Expression of ASH is regulated by many upstream modulators, including Ap. In Drosophila, Chip cooperates with Pannier in bridging the GATA factor, activates AS-C through enhancer binding, and provides positional information for thorax sensory bristle patterning. Within the Pannier domain of expression, Pannier and Ap compete for binding to a common Chip cofactor. Overexpression of Pannier and absence of Ap promote the development of extra dorsocentral bristles. Thus, Ap antagonizes Pannier function, and accurate stoichiometry between these three proteins is essential for both proneural prepattern and compartmentalization of the thorax23. Conversely, in the present study, knockdown of NlapA inhibited NlASH expression (Fig. 5A,B), and suppressed the development of wing bristles. Further research is needed to establish the factors underlying the differential mechanisms of ap regulation on ac-sc between Drosophila and N. lugens.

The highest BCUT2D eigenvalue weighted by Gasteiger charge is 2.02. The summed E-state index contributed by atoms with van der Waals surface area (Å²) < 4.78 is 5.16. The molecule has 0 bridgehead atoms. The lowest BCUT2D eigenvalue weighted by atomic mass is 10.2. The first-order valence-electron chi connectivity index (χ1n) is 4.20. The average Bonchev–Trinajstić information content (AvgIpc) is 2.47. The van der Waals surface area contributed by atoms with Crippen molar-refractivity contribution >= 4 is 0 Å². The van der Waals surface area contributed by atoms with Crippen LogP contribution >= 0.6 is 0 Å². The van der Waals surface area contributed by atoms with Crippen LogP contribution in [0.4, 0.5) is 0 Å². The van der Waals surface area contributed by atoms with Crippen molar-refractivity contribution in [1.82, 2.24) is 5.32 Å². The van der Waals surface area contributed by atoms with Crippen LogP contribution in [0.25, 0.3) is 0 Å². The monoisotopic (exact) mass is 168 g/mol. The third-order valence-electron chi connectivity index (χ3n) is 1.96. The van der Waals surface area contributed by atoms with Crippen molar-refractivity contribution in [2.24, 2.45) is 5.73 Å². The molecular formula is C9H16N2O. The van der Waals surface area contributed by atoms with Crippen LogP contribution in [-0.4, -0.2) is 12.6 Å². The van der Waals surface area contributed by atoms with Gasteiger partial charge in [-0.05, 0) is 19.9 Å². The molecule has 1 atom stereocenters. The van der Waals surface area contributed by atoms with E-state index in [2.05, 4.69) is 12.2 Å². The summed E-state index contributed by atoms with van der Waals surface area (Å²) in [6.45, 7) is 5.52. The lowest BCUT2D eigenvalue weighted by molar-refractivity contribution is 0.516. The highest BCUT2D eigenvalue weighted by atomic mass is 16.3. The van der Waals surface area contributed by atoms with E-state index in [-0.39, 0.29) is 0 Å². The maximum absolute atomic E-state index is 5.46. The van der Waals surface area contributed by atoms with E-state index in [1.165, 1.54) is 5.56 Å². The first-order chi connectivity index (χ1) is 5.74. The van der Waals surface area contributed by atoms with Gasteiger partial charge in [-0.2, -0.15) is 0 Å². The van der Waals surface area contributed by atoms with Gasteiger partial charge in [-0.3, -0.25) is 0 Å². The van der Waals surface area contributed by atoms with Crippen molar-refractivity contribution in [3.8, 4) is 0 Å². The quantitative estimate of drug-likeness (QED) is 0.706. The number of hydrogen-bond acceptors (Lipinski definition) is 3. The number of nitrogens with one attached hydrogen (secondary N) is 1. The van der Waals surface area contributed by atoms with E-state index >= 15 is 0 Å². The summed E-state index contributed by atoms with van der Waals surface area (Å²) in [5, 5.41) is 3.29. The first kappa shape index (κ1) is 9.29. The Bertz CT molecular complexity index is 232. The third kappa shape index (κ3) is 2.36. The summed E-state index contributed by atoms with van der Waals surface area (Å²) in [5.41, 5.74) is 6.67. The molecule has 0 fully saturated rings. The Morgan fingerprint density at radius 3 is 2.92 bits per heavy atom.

Our results showed that NlapA regulates the expression of NlASH, and in vivo knockdown of NlapA and NlASH results in similar phenotyes. We are yet to establish why dsNlASH, but not dsNlapA, has lethal effects on N. lugens. Downregulation of NlASH was initiated at 4 d after in vivo knockdown of NlapA via dsNlapA injection into nymphs. At this time-point, nymphs were at 5th instar (Fig. 5A,B). However, when nymphs at 3rd instar were injected with dsNlASH, downregulation of NlASH was detected as early as 2 d after injection (at this time-point, nymphs were at 4th-instar) (Fig. 2C), and caused lethality (Fig. 6C). Thus, we assumed that knockdown of NlASH at 4th instar may be the reason for lethality. To confirm this hypothesis, we injected dsNlASH into nymphs at 4th instar instead of 3rd instar, and examined the depletion efficiency and survival of N. lugens. Expression of NlASH was significantly decreased 2 d after dsNlASH injection (at this time-point, nymphs were at 5th instar) (Fig. 2D), but no lethality was observed (Fig. 6D). Based on these results, we propose that NlASH is critical at 4th instar, and its depletion at this stage induces lethality. In contrast, treatment with dsNlapA did not result in depletion of NlASH at 4th instar and had no lethal effects on N. lugens.